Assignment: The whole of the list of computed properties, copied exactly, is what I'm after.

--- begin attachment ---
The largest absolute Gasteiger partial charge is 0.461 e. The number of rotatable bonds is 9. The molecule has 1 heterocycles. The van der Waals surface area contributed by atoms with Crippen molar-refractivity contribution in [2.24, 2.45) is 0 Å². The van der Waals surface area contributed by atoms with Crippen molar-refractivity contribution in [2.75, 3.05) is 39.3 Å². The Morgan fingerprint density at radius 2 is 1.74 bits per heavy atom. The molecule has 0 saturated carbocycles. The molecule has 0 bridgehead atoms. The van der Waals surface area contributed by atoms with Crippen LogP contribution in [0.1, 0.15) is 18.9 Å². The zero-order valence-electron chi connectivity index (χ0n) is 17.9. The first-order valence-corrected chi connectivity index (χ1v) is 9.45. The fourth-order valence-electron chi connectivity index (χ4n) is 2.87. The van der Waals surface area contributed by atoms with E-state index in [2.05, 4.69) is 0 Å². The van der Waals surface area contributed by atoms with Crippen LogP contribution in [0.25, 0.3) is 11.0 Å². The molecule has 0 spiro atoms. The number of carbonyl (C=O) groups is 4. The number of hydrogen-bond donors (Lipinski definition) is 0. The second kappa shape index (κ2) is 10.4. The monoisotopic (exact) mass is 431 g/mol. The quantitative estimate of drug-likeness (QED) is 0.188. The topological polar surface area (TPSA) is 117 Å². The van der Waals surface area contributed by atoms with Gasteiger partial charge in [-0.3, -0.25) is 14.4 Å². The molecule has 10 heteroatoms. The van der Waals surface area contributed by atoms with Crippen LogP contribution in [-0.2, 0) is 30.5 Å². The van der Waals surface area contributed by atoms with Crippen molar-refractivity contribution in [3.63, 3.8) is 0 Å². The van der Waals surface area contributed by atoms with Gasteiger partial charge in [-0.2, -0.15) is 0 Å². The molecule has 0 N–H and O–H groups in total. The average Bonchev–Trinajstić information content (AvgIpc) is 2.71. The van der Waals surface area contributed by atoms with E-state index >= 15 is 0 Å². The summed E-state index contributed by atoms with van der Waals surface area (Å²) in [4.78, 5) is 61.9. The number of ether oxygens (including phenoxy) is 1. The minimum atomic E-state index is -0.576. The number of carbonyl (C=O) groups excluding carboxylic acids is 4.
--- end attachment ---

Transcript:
The largest absolute Gasteiger partial charge is 0.461 e. The number of rotatable bonds is 9. The molecule has 1 heterocycles. The van der Waals surface area contributed by atoms with Crippen molar-refractivity contribution in [2.24, 2.45) is 0 Å². The van der Waals surface area contributed by atoms with Crippen molar-refractivity contribution in [2.75, 3.05) is 39.3 Å². The Morgan fingerprint density at radius 2 is 1.74 bits per heavy atom. The molecule has 0 saturated carbocycles. The molecule has 0 bridgehead atoms. The van der Waals surface area contributed by atoms with Crippen LogP contribution in [0.1, 0.15) is 18.9 Å². The zero-order valence-electron chi connectivity index (χ0n) is 17.9. The first-order valence-corrected chi connectivity index (χ1v) is 9.45. The fourth-order valence-electron chi connectivity index (χ4n) is 2.87. The van der Waals surface area contributed by atoms with E-state index in [2.05, 4.69) is 0 Å². The van der Waals surface area contributed by atoms with Crippen LogP contribution in [0.25, 0.3) is 11.0 Å². The molecule has 0 spiro atoms. The number of carbonyl (C=O) groups is 4. The number of hydrogen-bond donors (Lipinski definition) is 0. The second kappa shape index (κ2) is 10.4. The monoisotopic (exact) mass is 431 g/mol. The quantitative estimate of drug-likeness (QED) is 0.188. The topological polar surface area (TPSA) is 117 Å². The van der Waals surface area contributed by atoms with Gasteiger partial charge in [-0.3, -0.25) is 14.4 Å². The molecule has 10 heteroatoms. The van der Waals surface area contributed by atoms with Crippen LogP contribution in [-0.2, 0) is 30.5 Å². The van der Waals surface area contributed by atoms with Crippen molar-refractivity contribution in [3.63, 3.8) is 0 Å². The van der Waals surface area contributed by atoms with Gasteiger partial charge in [-0.2, -0.15) is 0 Å². The molecule has 0 N–H and O–H groups in total. The average Bonchev–Trinajstić information content (AvgIpc) is 2.71. The van der Waals surface area contributed by atoms with E-state index >= 15 is 0 Å². The summed E-state index contributed by atoms with van der Waals surface area (Å²) in [4.78, 5) is 61.9. The number of ether oxygens (including phenoxy) is 1. The minimum atomic E-state index is -0.576. The number of carbonyl (C=O) groups excluding carboxylic acids is 4.